The Thanksgiving Day run began playing a huge role for the association almost immediately. It provided the opportunity for Toyota owners to gather and meet. It later allowed the young association to market itself and gain new Chapters. Remember, there was no internet at the time and the association was not large enough to draw the attention of the 4×4 magazines. The Thanksgiving Day run provided the marketing opportunity to draw in new members and ideally their club’s involvement as a Chapter. It helped to develop some working capital which the young association could leverage into more marketing avenues such as stickers and membership cards. But most importantly, it allowed members and their families to meet and have fun with their beloved vehicle of choice, and it catered specifically to the Toyota Land Cruiser, something that was virtually non existent at the time.

Because the Thanksgiving Day run was a TLCA event, no specific chapter owned it
and hosting was shared between the primary TLCA Chapters. Locations most often visited included Panamint Valley near Death Valley, Lone Pine, or a piece of private property owned by a TLCA member. Later years saw the event also at Truck Haven OHV area near the Salton Sea in California.

In 1984, when the association was struggling to stay afloat, the event was at Lone Pine, which is where Bob Garrett was heard to utter the phrase, “We could give this thing a go or have one hell of a party!” By the Thanksgiving Day Run’s tenth showing in 1986, the association was raffling off a truck each year (the winning ticket was always chosen during the Thanksgiving event) and President Dan Schueler had the association on pace for phenomenal growth in the next 5 years. In that this was the association’s only formal event, it was a huge annual effort with regard to planning, host chapter, location, logistics, advertising and coverage in Toyota Trails.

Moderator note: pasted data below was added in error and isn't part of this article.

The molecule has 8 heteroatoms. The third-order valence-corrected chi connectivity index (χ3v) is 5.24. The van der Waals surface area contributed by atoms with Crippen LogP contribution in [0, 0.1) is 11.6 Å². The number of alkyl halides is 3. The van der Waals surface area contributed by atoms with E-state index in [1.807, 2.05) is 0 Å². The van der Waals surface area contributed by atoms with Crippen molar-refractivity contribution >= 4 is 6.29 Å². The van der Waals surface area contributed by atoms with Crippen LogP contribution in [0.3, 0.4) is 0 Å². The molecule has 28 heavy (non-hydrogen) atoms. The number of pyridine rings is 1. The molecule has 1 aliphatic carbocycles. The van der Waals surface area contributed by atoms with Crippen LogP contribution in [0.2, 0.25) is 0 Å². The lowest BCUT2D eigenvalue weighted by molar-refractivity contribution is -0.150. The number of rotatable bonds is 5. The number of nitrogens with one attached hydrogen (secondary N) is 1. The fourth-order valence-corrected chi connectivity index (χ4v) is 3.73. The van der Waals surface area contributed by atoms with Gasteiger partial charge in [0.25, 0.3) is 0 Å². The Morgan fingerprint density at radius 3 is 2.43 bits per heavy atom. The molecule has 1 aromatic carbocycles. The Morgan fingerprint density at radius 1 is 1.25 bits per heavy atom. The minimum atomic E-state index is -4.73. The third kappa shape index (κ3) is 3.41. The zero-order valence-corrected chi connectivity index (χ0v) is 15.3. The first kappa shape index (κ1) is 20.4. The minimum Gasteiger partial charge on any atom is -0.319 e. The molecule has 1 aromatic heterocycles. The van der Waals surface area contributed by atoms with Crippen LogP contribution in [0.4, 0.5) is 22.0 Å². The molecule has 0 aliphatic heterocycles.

This continued effort and focus paid off big in 1989 with Off Road magazine giving the Thanksgiving Day run coverage. This coverage, coupled with magazine coverage of the association’s new Rubithon event in 1989 and 1990, along with Gary Bjork turning Toyota Trails into a premier publication, culminated in launching membership to new heights in the early 90s. The Thanksgiving Day Run went on to be included in the top twenty events in the West, according to an Off Road magazine poll in 1995.

By 1994, ten years after Bob Garrett questioned the future of his fledgling association, TLCA was poised to go national. As discussed previously, TLCA was very California based for much of its early years, and through many planned efforts including the NEC (National Expansion Committee) and the commercial magazine coverage, TLCA was gaining a national presence and new Chapters were springing up around the country. 1992 and 1993 saw Chapters form including Beach-N-Toys, Coastal Cruisers, Washington Timber Toys, Basin and Range Cruisers, Massachusetts Coastal Transit Authority, Totally Land Cruisers of New Jersey, Mid-Ohio Land Cruisers, Greatland Polar Toys, and Toyotally Awesome Cruisers. In 1996, just one year after the Thanksgiving Day Run was declared in the top twenty, Nevada based Southern Nevada Land Cruiser Association offered to host the Nineteenth Annual Thanksgiving Day Run in conjunction with their long time event, Glitter Gulch Gambol, mainly because no other chapter had stepped up to volunteer as host.